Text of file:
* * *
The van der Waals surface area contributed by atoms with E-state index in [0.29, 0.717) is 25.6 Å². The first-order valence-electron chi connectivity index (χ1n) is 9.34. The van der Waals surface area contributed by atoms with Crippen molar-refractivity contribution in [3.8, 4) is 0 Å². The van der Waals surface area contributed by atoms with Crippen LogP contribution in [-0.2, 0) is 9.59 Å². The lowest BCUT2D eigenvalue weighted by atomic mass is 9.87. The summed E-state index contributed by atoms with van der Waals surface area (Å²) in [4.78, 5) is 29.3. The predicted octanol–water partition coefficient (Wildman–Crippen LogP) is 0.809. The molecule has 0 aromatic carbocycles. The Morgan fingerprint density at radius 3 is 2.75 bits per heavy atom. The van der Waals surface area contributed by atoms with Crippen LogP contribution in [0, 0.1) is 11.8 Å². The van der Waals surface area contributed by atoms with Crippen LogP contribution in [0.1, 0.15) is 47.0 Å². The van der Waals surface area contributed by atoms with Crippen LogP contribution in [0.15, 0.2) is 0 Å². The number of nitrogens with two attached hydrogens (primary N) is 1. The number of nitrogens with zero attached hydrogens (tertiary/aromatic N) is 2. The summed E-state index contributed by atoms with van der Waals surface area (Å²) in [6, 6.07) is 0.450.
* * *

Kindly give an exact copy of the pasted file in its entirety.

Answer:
The van der Waals surface area contributed by atoms with E-state index in [0.29, 0.717) is 25.6 Å². The first-order valence-electron chi connectivity index (χ1n) is 9.34. The van der Waals surface area contributed by atoms with Crippen molar-refractivity contribution in [3.8, 4) is 0 Å². The van der Waals surface area contributed by atoms with Crippen LogP contribution in [-0.2, 0) is 9.59 Å². The lowest BCUT2D eigenvalue weighted by atomic mass is 9.87. The summed E-state index contributed by atoms with van der Waals surface area (Å²) in [4.78, 5) is 29.3. The predicted octanol–water partition coefficient (Wildman–Crippen LogP) is 0.809. The molecule has 0 aromatic carbocycles. The Morgan fingerprint density at radius 3 is 2.75 bits per heavy atom. The van der Waals surface area contributed by atoms with Crippen LogP contribution in [0, 0.1) is 11.8 Å². The van der Waals surface area contributed by atoms with Crippen LogP contribution in [0.1, 0.15) is 47.0 Å². The van der Waals surface area contributed by atoms with Crippen LogP contribution in [0.15, 0.2) is 0 Å². The number of nitrogens with two attached hydrogens (primary N) is 1. The number of nitrogens with zero attached hydrogens (tertiary/aromatic N) is 2. The summed E-state index contributed by atoms with van der Waals surface area (Å²) in [6, 6.07) is 0.450.